BROOKLYN, N.Y. — It’s June 17, 6:21 a.m. Acting warden of the Brooklyn Detention Complex, Robin Beauliue arrives at work, parking her car in the warden’s space.
She then walks down the street with a young woman, believed to be her daughter, and enters a red door labeled “Fire Exit.” Beyond that door is her office.
At first glance, it may not seem like a big deal. But every employee and every visitor enters the jail through the main entrance, where they undergo security screening measures. According to the Department of Corrections, that is policy.
PIX11 News obtained surveillance video of Beauliue from a source who is a veteran Department of Corrections employee. We have concealed his identity.
“If you are a leader and you engage in this type of activity, it sets a bad precedent,” our source said.
This source has come forward to raise red flags in the security measures not only in Brooklyn, but throughout the Department of Corrections.
The agency is undergoing a massive 14-point reform plan that PIX11 has been highlighting as part of our “Inside Rikers” series.
At 9:33 in the morning, the fire exit door opens. An individual who appears to be a male correction officer is seen exiting with the warden’s daughter. In the video, the daughter’s hair is in a bun. At 1:14 p.m., the duo returns, but the daughter’s hair is now in braids. The two enter the same door.
“You need clearance,” our source said. “You cannot just bring her through the front door. You need to fill out paperwork.”
To be clear, we are not at all saying this warden, officer or young woman are bringing anything illegal through that door.
However, PIX11 has been highlighting the ongoing violence inside the city’s jail system, some which is caused by illegal contraband, like blades, making their way inside.
Two weeks ago, PIX11 showed you a Rikers Island inmate who was streaming on Facebook Live using a contraband cellphone, holding a blade. The incident happened a day after a correction officer was slashed in the face, needing five stitches. The two incidents are not related.
At Brooklyn Detention there has been a 159 percent increase in contraband finds this year, meaning 515 items were found so far in 2016, compared to 199 in 2015.
“They are scared and they should be,” our source said, in regards to what officers feel on a daily basis. “The officers really have concern for their safety.”
In February, PIX11 exclusively spoke with the Department of Corrections Commissioner Joe Ponte about the reform plans in motion to enhance security for staff, officers and the inmates.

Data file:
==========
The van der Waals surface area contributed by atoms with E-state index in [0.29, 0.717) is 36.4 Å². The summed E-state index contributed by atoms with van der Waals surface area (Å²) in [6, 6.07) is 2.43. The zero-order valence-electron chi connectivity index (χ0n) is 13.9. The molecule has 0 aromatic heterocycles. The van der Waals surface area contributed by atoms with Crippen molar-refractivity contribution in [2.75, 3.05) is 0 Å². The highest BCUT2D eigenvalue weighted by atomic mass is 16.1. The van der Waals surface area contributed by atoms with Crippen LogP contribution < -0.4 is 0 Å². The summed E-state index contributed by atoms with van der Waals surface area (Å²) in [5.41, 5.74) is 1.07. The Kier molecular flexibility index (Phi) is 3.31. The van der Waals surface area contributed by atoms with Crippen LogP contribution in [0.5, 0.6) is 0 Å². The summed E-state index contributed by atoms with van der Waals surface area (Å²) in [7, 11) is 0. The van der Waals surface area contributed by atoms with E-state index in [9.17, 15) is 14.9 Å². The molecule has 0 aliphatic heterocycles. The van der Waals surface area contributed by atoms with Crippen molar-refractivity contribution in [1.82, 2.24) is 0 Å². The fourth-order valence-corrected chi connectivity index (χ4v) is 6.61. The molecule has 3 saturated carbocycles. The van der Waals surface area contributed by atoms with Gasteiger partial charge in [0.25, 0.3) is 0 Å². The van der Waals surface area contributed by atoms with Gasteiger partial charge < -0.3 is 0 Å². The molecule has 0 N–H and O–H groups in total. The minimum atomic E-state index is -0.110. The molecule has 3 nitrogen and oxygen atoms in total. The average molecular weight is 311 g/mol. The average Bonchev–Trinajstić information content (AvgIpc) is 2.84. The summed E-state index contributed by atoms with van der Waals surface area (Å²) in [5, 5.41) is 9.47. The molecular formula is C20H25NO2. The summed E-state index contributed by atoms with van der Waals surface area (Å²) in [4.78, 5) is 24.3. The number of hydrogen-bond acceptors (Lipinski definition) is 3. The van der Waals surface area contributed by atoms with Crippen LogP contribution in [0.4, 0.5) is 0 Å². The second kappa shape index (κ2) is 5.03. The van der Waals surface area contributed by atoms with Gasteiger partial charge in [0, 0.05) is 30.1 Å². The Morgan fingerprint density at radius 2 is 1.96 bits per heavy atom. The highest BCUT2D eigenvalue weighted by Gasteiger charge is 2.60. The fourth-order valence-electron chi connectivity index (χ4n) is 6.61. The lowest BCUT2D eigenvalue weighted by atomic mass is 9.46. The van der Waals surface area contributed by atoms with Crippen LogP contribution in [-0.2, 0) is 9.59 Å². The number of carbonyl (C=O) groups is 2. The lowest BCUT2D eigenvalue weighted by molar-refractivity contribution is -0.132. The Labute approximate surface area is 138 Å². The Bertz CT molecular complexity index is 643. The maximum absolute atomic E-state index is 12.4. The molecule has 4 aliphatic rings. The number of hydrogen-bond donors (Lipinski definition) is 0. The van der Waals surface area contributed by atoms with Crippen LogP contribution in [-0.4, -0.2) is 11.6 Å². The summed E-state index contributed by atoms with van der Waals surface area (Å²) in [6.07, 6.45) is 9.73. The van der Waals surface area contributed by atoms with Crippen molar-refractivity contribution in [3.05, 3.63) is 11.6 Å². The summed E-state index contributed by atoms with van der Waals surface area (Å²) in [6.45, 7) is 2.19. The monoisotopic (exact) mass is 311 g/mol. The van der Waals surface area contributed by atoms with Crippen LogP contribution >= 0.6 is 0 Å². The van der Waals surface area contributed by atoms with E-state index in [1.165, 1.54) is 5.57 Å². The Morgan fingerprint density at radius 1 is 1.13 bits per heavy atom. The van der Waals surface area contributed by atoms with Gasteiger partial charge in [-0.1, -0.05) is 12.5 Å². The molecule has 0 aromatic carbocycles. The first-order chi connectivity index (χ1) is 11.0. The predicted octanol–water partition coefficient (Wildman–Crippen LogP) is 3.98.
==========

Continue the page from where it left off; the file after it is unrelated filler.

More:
“Our screening processes are more intense than ever,” Ponte said back in February. We have added a K-9 unit to our internal affairs unit and we do staff locker checks to keep everyone on their toes.”
But in Beauliue’s Case, there did not seem to be much security. So, we approached Beauliue ourselves to see if she had an explanation for bypassing security.
PIX11: Robin, are you supposed to be going through this door?
Robin Beauliue: Yes, I’m the Warden.
PIX11: But don’t you need to go through security like everyone else?
Beauliue: You know I can’t talk to you.
Meanwhile, around the corner at the main entrance, all rank and file were following proper procedure, entering a secure entrance where they were screened.
Later in the day, after our visit, the Department of Corrections sent out an agency-wide memo with the subject “Port of Entry Procedures.”
The memo states “all members of service are reminded that fire egress doors are to be used solely for their intended purpose. Absent an emergency, and in accordance with existing port of entry procedures, no member of service, regardless of rank, is permitted to use any fire door, at any time, to enter or exit any departmental facility.”
PIX11 showed the surveillance video to the Correction Officer’s Benevolent Association President Elias Husamudeen, since he is the head of the union.
“Obviously it should not happen,” Husamudeen said. “The warden and everyone should go through the front entrance. I think it is a stretch to say maybe the warden or officer is bringing something in.”
The Department of Corrections declined to go on camera regarding this report but sent a statement saying:
“One security lapse is one too many, and each concerns us greatly. We are investigating, and we will determine the appropriate action. We have zero tolerance for rule-breaking by staff, and we take these allegations seriously. We have systematically stepped up security at our front entrances in order to prevent the introduction of contraband, and we have made a lot of progress. Total contraband finds rose 159% at BKDC this fiscal year compared to last.”